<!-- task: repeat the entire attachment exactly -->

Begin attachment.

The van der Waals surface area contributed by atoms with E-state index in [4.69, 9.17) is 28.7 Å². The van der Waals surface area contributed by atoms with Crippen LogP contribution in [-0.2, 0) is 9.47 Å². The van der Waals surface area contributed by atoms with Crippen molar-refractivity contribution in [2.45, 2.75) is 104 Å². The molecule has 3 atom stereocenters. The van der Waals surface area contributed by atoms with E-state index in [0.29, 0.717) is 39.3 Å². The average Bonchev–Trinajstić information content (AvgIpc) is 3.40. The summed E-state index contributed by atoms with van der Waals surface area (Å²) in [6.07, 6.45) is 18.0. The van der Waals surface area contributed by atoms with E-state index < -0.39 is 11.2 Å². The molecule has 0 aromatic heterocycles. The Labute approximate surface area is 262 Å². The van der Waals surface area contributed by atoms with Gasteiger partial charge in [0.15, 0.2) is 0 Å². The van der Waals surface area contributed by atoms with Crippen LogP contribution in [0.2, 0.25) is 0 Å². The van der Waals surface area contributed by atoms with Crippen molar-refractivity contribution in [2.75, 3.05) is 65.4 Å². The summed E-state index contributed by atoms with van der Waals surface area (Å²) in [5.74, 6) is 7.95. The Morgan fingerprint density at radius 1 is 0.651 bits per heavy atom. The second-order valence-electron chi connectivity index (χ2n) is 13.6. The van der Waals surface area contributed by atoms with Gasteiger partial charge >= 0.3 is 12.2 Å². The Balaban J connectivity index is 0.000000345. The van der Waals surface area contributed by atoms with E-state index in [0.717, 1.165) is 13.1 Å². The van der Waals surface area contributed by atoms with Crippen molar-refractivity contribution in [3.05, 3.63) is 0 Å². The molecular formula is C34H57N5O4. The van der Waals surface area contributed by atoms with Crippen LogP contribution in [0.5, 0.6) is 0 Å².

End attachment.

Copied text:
The van der Waals surface area contributed by atoms with E-state index in [4.69, 9.17) is 28.7 Å². The van der Waals surface area contributed by atoms with Crippen LogP contribution in [-0.2, 0) is 9.47 Å². The van der Waals surface area contributed by atoms with Crippen molar-refractivity contribution in [2.45, 2.75) is 104 Å². The molecule has 3 atom stereocenters. The van der Waals surface area contributed by atoms with E-state index in [0.29, 0.717) is 39.3 Å². The average Bonchev–Trinajstić information content (AvgIpc) is 3.40. The summed E-state index contributed by atoms with van der Waals surface area (Å²) in [6.07, 6.45) is 18.0. The van der Waals surface area contributed by atoms with E-state index < -0.39 is 11.2 Å². The molecule has 0 aromatic heterocycles. The Labute approximate surface area is 262 Å². The van der Waals surface area contributed by atoms with Gasteiger partial charge in [0.15, 0.2) is 0 Å². The van der Waals surface area contributed by atoms with Crippen LogP contribution in [0.2, 0.25) is 0 Å². The van der Waals surface area contributed by atoms with Crippen molar-refractivity contribution in [2.75, 3.05) is 65.4 Å². The summed E-state index contributed by atoms with van der Waals surface area (Å²) in [5.74, 6) is 7.95. The Morgan fingerprint density at radius 1 is 0.651 bits per heavy atom. The second-order valence-electron chi connectivity index (χ2n) is 13.6. The van der Waals surface area contributed by atoms with Gasteiger partial charge >= 0.3 is 12.2 Å². The Balaban J connectivity index is 0.000000345. The van der Waals surface area contributed by atoms with E-state index in [0.717, 1.165) is 13.1 Å². The van der Waals surface area contributed by atoms with Crippen molar-refractivity contribution in [3.05, 3.63) is 0 Å². The molecular formula is C34H57N5O4. The van der Waals surface area contributed by atoms with Crippen LogP contribution in [0.5, 0.6) is 0 Å².